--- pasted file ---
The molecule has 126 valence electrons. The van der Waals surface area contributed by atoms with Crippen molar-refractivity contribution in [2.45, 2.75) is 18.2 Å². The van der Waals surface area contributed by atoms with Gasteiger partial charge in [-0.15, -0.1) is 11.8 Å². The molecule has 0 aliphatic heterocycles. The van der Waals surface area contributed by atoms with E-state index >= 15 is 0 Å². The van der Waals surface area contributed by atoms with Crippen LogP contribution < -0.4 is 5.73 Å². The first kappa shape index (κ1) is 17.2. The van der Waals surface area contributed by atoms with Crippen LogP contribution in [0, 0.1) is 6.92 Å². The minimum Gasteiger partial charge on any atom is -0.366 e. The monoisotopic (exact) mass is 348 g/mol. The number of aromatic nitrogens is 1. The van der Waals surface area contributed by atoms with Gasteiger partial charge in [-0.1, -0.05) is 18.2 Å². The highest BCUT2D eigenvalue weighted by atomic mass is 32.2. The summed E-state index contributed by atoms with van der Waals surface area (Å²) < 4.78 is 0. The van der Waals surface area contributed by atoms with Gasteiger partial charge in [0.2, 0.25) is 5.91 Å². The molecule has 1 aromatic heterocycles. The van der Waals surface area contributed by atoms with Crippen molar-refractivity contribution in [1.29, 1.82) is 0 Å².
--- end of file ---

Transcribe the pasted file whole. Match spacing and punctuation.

The molecule has 126 valence electrons. The van der Waals surface area contributed by atoms with Crippen molar-refractivity contribution in [2.45, 2.75) is 18.2 Å². The van der Waals surface area contributed by atoms with Gasteiger partial charge in [-0.15, -0.1) is 11.8 Å². The molecule has 0 aliphatic heterocycles. The van der Waals surface area contributed by atoms with E-state index >= 15 is 0 Å². The van der Waals surface area contributed by atoms with Crippen LogP contribution < -0.4 is 5.73 Å². The first kappa shape index (κ1) is 17.2. The van der Waals surface area contributed by atoms with Crippen LogP contribution in [0, 0.1) is 6.92 Å². The minimum Gasteiger partial charge on any atom is -0.366 e. The monoisotopic (exact) mass is 348 g/mol. The number of aromatic nitrogens is 1. The van der Waals surface area contributed by atoms with Gasteiger partial charge in [-0.1, -0.05) is 18.2 Å². The highest BCUT2D eigenvalue weighted by atomic mass is 32.2. The summed E-state index contributed by atoms with van der Waals surface area (Å²) < 4.78 is 0. The van der Waals surface area contributed by atoms with Gasteiger partial charge in [0.2, 0.25) is 5.91 Å². The molecule has 1 aromatic heterocycles. The van der Waals surface area contributed by atoms with Crippen molar-refractivity contribution in [1.29, 1.82) is 0 Å².